Skip to main content
Politics & Policy

Nancy Tung, a career prosecutor, elected as San Francisco Democratic Party chair

A woman in a white outfit smiling and waving, with ornate decor in the background.
Nancy Tung is elected as the San Francisco Democratic Party chair. | Source: Estefany Gonzalez/The Standard

San Francisco’s Democratic Party entered a new era Friday night as candidates from the city’s moderate political camp, who won in a landslide in the March election, were sworn into office.

The governing body, officially known as the Democratic County Central Committee, or DCCC, also elected Nancy Tung, a career prosecutor and chief-level attorney working for the District Attorney’s Office, as the party chair.

“Thank you, everyone, for this distinct honor,” Tung said. “Hopefully, we will be able to unify as we go towards November.”

She admitted that there will be growing pains as the committee changes leadership and that it’s going to take some time to heal division within the party, but many of the new members are committed to doing that.

Tung received most of the support, while some progressive DCCC members voted to abstain from the vote.

Tung’s election as party chair marks an inflection point in her tumultuous political career. 

A veteran prosecutor and daughter of Taiwanese immigrants, Tung ran for district attorney in 2019 but lost to Chesa Boudin. In March 2020, she won a seat on DCCC, and Mayor London Breed appointed her to the powerful Police Commission soon after.

However, the Board of Supervisors shot down Tung’s nomination to the Police Commission. During the wave of protests following the murder of George Floyd by an officer in Minneapolis, Tung was seen as too friendly to police at a time when progressive leadership and criminal justice reform was ascendant in San Francisco.

In 2022, after Boudin was recalled, Tung was among the shortlisted candidates competing for Breed’s appointment to replace Boudin. But Breed ultimately chose Brooke Jenkins, and Tung later joined Jenkins’ administration.

Group of diverse people posing in a room, some standing and one in a wheelchair, smiling at the camera.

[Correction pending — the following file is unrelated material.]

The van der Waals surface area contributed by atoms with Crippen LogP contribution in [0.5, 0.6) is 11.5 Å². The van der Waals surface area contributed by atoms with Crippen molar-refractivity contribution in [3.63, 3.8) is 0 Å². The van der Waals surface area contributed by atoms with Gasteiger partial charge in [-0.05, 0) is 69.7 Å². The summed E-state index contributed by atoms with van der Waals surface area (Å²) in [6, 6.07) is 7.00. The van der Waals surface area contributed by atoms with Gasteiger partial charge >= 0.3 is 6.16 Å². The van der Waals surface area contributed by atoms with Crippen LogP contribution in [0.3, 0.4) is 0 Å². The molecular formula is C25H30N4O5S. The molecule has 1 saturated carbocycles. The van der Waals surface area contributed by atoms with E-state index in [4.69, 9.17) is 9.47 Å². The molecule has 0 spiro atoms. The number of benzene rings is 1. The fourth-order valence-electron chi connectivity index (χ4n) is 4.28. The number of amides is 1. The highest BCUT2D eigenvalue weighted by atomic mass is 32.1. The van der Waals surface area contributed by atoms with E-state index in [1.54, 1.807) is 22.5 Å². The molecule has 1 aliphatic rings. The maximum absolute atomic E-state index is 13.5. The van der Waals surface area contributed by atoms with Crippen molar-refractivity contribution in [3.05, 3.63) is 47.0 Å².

Newly elected Democratic County Central Committee members pose for a group photo on Friday. | Source: Han Li/The Standard

The San Francisco Democratic County Central Committee was the subject of a major push by moderates to take control of the relatively obscure party governing board.

Moderates argued that the San Francisco Democratic party was out of touch with San Francisco voters, taking unpopular positions on the 2022 recalls and other ballot issues. The candidates aimed to restore what they saw as a tarnished political brand. 

To that end, the newly elected committee passed a number of symbolic resolutions that articulate its priorities, such as in support of labor unions, public safety, school district student excellence and building more housing. The next meeting will be held a month later in May.

Tung was among the top winners in the March DCCC election, and she will serve with a mostly friendly group of colleagues after moderates captured a supermajority.

Moderate-leaning candidates won a total of 18 elected seats, while progressives got six. Eight more seats are for ex-officio members, who are federal or state-level elected officials such as Speaker Emerita Nancy Pelosi.

The local party chapter will soon face difficult choices, however. 

The committee will play a major role this election year as moderate mayoral candidates compete for endorsements and support. Tung said the mayoral endorsement process will start in June after the filing deadline.

The political calculation and manipulation for the mayoral endorsement may start soon, if it hasn’t started already, as multiple moderate candidates are running, including incumbent Mayor London Breed, former interim mayor Mark Farrell and philanthropist Daniel Lurie.

“The moderates in general are on the same page about ranked-choice voting,” Jade Tu, a newly sworn-in member and campaign manager for Farrell, told The Standard about the potential dual or triple endorsement of the moderate candidates. “People already are talking about endorsement, chatting about it.”